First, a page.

When it comes to fake cheeses, a cheesemonger knows best, says Stevie Lee Webb, co-founder and head cheesemonger of The Cheese Shop in Carrboro, North Carolina. “A great cheesemonger and cheese shop will have a trusted list of suppliers who they work very closely with to source the genuine article,” he says. “Personally, I don’t know of any shops buying fake Parmesan and the community is very tight.”

If you’re confused by the fraudulent world of Parmigiano Reggiano, you’re not alone. Here are several expert tips and tricks for identifying the good stuff next time you’re in the market for the real deal.

Learn To Read the Rind–Literally!

After 12 months of aging, every wheel of Parmigiano Reggiano is meticulously checked with a needle and hammer by the Consortium via experts, known as Cheese Masters, who assess the cheese by tapping it with a hammer to listen for imperfections like air pockets and bubbles, cracks, and more. Only those wheels that pass this test receive an oval mark on the outer rind with the caption, “Parmigiano-Reggiano Consorzio di Tutela,” so its crust will tell you everything you need to know. Sadly, the cheese that doesn’t make it through this test, while perfectly tasty and edible, often makes it onto the market as fake Parmigiano Reggiano.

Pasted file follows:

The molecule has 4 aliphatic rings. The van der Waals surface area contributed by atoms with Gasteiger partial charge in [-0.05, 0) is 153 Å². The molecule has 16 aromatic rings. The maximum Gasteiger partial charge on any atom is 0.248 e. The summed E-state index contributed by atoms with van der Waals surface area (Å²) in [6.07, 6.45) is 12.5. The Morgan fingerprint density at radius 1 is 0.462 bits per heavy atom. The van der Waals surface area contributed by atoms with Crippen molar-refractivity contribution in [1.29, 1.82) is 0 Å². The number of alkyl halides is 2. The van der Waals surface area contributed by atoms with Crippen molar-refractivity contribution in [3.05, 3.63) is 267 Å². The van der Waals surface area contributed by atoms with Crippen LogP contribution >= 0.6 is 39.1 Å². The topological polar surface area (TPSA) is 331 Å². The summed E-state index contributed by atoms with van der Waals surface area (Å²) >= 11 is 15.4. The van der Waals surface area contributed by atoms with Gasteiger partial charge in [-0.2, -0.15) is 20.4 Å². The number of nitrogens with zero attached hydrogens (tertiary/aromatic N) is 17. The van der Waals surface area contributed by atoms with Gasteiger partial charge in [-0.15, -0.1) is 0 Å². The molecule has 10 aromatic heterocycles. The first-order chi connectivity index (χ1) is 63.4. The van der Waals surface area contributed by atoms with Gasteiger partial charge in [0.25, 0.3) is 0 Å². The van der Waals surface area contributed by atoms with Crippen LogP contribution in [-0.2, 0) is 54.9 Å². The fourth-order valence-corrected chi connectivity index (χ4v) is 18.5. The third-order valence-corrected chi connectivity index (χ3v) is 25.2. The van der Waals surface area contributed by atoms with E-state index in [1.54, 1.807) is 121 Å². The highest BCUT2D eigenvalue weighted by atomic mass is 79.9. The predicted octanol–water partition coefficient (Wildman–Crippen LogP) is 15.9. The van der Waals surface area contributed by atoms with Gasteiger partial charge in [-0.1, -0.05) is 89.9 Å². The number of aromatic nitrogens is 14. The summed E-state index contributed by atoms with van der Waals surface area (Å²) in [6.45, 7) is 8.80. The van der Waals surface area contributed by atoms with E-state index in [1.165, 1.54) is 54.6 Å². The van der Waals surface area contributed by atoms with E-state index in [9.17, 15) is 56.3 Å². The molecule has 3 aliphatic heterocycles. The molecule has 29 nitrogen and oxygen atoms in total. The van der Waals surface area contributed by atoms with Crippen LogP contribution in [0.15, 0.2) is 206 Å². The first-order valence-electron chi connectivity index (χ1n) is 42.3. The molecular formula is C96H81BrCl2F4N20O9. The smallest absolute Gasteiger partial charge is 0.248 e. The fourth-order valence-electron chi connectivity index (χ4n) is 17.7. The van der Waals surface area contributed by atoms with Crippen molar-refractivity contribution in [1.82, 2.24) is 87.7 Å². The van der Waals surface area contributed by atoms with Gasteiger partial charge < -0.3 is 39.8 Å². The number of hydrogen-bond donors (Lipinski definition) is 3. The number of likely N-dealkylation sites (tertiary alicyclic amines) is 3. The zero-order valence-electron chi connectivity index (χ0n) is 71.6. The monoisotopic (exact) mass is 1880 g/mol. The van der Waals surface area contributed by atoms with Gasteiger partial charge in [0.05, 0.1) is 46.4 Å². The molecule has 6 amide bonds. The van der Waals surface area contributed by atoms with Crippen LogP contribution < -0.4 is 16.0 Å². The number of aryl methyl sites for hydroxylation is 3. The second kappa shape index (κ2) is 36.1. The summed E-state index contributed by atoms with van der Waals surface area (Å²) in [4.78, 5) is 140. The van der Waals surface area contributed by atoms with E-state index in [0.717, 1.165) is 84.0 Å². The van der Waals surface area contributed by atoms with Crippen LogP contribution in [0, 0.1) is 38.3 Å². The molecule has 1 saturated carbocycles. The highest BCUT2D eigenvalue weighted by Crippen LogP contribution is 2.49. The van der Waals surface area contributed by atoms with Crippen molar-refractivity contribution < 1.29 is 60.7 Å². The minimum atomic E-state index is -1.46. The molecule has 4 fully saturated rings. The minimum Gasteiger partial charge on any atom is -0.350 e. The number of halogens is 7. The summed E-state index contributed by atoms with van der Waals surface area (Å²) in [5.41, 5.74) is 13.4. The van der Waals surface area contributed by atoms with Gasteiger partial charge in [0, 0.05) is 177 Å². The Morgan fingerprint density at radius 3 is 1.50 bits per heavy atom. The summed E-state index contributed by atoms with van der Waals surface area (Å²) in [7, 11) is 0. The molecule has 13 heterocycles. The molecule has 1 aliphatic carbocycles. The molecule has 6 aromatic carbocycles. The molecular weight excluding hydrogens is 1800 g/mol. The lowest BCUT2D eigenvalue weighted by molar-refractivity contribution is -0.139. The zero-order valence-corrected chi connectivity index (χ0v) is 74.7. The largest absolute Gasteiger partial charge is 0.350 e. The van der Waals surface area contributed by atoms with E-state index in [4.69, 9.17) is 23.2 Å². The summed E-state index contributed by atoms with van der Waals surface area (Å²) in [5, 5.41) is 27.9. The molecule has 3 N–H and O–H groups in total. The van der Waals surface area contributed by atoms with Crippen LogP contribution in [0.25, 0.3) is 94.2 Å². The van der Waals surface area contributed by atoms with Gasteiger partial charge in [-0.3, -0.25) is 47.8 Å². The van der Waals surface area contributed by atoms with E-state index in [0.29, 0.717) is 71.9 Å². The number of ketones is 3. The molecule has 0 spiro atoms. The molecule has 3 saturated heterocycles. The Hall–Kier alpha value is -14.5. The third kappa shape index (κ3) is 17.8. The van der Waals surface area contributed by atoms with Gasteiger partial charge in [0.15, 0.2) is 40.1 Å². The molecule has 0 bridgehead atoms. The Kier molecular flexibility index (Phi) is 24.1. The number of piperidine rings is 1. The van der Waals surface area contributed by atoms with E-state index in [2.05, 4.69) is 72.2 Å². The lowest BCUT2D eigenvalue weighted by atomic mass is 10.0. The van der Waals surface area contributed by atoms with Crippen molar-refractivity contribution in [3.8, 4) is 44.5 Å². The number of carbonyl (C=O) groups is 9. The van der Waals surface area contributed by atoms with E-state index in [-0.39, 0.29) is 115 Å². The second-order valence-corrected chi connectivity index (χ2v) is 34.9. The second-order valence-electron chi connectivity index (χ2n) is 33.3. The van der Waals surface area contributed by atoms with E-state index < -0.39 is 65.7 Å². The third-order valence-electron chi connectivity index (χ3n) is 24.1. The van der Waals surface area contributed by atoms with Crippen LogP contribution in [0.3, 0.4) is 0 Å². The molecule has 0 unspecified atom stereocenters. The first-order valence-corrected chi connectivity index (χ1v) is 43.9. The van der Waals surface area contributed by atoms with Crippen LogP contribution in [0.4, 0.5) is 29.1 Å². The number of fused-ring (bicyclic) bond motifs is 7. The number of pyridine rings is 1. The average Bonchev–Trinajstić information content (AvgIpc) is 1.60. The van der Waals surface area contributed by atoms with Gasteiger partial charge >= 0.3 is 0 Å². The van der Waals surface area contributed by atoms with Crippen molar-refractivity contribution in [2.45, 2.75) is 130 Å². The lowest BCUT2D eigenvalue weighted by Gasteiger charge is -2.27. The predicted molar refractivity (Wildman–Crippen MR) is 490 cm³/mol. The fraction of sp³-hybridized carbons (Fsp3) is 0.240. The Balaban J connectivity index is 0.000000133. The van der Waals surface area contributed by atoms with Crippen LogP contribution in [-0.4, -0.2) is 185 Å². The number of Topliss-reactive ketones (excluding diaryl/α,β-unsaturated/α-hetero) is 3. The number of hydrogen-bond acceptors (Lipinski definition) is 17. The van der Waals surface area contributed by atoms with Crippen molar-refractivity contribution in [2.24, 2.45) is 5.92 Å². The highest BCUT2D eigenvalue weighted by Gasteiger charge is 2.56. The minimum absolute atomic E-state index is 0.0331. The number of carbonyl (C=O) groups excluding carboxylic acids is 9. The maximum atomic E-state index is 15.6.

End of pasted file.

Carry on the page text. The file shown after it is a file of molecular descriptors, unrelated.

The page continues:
As a result, some producers have started microchipping each wheel for further protection to ensure that the real cheese is distinguished as the real cheese to consumers. The best thing to do to decide the real vs. the fake, Webb says, is to look for the DOP label (the red circle with yellow lettering). “I haven’t seen it copied and to sell it in any shop would be highly illegal and not worth the trouble,”he adds. The ingredients list is another quick way to detect a faux. “The ingredients should just read ‘raw cow’s milk, salt, rennet, and cultures’; anything else and it’s not the real deal.”